Ok, first the intro...the day before my car's inspection I'm coming up to a traffic light...it turns yellow...go through or stop? Well, I decided to stop a little to late and hit the irons hard...so hard the passenger's rear brake line, which had a good amount of rust on it, gave up the Holy Ghost. She did lock the brakes, but I got a loud whistle and the pedal dropped to the floor. I idled the car over to the parking lot and parked it. I hit the pedal a few times and took a peak under the car...it's in the back and bleeding good.. Good enough, time for a tow home...
Two months later, time to fix the thing. Now, according to the parts manual, the line is all one part...I take a quick look and it appears that way, so I purchase a small section of line (51") and get ready to splice the line. Below are some of the parts you need. (FYI the system is split up into smaller parts).
The most notable thing here is the flaring kit. Since female flare fittings are kinda hard to come by, I purchased a small section of brake line and will use one of its fittings and a coupling, or here labeled "union" to connect them. I also got a small tubing cutter since the space I'm working in is kinda small.
Ok, here is the cut old brake line. I removed the portion that connects to the rubber hose to take to the store with me to make sure I've got the correct threads.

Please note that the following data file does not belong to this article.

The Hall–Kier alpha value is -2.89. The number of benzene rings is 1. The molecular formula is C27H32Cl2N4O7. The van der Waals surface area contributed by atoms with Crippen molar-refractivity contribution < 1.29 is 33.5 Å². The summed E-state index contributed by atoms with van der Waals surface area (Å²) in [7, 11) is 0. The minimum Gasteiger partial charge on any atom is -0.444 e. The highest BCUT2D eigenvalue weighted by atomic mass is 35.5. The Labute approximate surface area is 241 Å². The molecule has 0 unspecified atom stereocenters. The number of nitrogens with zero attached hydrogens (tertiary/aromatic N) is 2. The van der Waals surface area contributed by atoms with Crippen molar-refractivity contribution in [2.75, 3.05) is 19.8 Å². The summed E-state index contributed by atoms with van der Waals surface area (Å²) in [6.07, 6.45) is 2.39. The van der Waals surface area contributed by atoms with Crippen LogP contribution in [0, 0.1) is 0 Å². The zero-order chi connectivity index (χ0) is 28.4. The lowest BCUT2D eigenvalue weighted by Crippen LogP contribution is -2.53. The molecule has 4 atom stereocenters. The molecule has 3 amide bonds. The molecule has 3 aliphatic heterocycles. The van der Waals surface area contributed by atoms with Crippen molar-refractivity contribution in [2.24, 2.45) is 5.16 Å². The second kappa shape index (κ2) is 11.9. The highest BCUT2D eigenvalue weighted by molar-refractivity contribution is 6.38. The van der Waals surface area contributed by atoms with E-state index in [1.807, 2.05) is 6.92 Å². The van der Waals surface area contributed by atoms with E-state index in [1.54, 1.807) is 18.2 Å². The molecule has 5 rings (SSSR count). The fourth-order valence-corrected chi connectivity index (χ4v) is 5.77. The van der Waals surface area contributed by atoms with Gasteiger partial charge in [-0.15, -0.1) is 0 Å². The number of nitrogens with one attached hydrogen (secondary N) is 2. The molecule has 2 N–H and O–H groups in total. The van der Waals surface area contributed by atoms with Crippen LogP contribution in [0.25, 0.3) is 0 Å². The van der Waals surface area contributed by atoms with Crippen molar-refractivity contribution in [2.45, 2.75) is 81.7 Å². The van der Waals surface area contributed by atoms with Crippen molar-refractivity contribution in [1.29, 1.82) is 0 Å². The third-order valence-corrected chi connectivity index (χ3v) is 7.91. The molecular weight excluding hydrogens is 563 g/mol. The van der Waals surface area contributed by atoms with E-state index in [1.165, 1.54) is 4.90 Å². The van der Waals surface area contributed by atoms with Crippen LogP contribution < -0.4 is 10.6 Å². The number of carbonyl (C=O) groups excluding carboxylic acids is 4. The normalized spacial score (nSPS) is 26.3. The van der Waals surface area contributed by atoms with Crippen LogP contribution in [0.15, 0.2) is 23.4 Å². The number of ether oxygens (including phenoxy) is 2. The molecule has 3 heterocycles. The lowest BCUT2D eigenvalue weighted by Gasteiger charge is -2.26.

Ok...new line curved to miss any sharp edges...the line runs right along the spare tire well where the old line ran over the rear axle assembly. Since it's hard to get up there, not to mention how badly rusted everything is, I prefer to take this route.
We've moved from under the car to the driver's side. Both rear brake lines come up the driver's side. The damage to my passenger side line was over the middle of the car, so this portion of the line is still good. You can see the new line, so I'll make a cut on the old line to match.
Ok...Flaring time. First things first PUT ON THE FITTING!!! I can't remember how many stories I've heard about great flares but they forgot the fitting. Now, usually you'd use a double flare for brake lines, but the cheap ass tool store only had single flare tools...so we'll go with that.
For those of you who have never flared a line before, let me describe it. You clamp the line in the tool noted in the first picture (large silver bars with holes and screws on either end). My brake lines are 3/16", so I used that slot. You clamp the bars on the line, then attach the red vice-like press to the bar and crank down on the line. This squeezes the end of the line and causes it to flare to 45 degrees. You'll want to practice some on some spare line. Then undo everything and you're set. A double flare is more involved, but we'll save that for when this one fails and I have to redo the whole dam thing...
Above is the flared line...that I had put the fitting on. I attached the "union", then screwed in the new line...and that's it. Make sure everything is tight and bleed the system. No thread sealant is needed because technically the line should be sealed. If fluid gets to the treads, you're dead anway. For bleeding the system, you'll need to follow the service manual for that, I'm hoping to get away with just doing the calipers, but I'm sure the ABS system will want some bleeding to as the system drained itself over that two month period it was sitting out back in the grass.
I'll save that for tomorrow.
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